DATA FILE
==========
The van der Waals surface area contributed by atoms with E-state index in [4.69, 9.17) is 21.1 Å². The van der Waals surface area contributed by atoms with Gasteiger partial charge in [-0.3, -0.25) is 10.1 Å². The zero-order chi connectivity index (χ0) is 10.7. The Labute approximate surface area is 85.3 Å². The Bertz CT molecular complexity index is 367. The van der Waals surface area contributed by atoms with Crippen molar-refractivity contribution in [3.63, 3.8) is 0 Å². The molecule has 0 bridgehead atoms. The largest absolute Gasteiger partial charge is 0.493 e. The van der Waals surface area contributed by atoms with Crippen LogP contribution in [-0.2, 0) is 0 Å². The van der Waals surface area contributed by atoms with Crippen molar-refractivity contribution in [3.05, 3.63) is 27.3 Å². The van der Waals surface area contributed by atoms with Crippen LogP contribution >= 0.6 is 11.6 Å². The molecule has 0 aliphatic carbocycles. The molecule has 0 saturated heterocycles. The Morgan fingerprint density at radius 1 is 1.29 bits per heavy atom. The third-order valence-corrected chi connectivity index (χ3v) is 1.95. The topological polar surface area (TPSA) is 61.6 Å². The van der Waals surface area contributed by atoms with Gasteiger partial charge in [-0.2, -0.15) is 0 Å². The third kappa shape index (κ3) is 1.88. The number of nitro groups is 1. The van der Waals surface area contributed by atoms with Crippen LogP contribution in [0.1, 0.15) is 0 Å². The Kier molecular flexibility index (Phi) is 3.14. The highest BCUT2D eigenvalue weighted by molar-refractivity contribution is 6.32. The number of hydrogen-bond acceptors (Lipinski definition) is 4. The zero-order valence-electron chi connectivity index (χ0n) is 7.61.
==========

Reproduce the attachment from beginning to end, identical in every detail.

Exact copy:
The van der Waals surface area contributed by atoms with E-state index in [4.69, 9.17) is 21.1 Å². The van der Waals surface area contributed by atoms with Gasteiger partial charge in [-0.3, -0.25) is 10.1 Å². The zero-order chi connectivity index (χ0) is 10.7. The Labute approximate surface area is 85.3 Å². The Bertz CT molecular complexity index is 367. The van der Waals surface area contributed by atoms with Crippen molar-refractivity contribution in [3.63, 3.8) is 0 Å². The molecule has 0 bridgehead atoms. The largest absolute Gasteiger partial charge is 0.493 e. The van der Waals surface area contributed by atoms with Crippen LogP contribution in [-0.2, 0) is 0 Å². The van der Waals surface area contributed by atoms with Crippen molar-refractivity contribution in [3.05, 3.63) is 27.3 Å². The van der Waals surface area contributed by atoms with Crippen LogP contribution >= 0.6 is 11.6 Å². The molecule has 0 aliphatic carbocycles. The molecule has 0 saturated heterocycles. The Morgan fingerprint density at radius 1 is 1.29 bits per heavy atom. The third-order valence-corrected chi connectivity index (χ3v) is 1.95. The topological polar surface area (TPSA) is 61.6 Å². The van der Waals surface area contributed by atoms with Gasteiger partial charge in [-0.2, -0.15) is 0 Å². The third kappa shape index (κ3) is 1.88. The number of nitro groups is 1. The van der Waals surface area contributed by atoms with Crippen LogP contribution in [0.1, 0.15) is 0 Å². The Kier molecular flexibility index (Phi) is 3.14. The highest BCUT2D eigenvalue weighted by molar-refractivity contribution is 6.32. The number of hydrogen-bond acceptors (Lipinski definition) is 4. The zero-order valence-electron chi connectivity index (χ0n) is 7.61.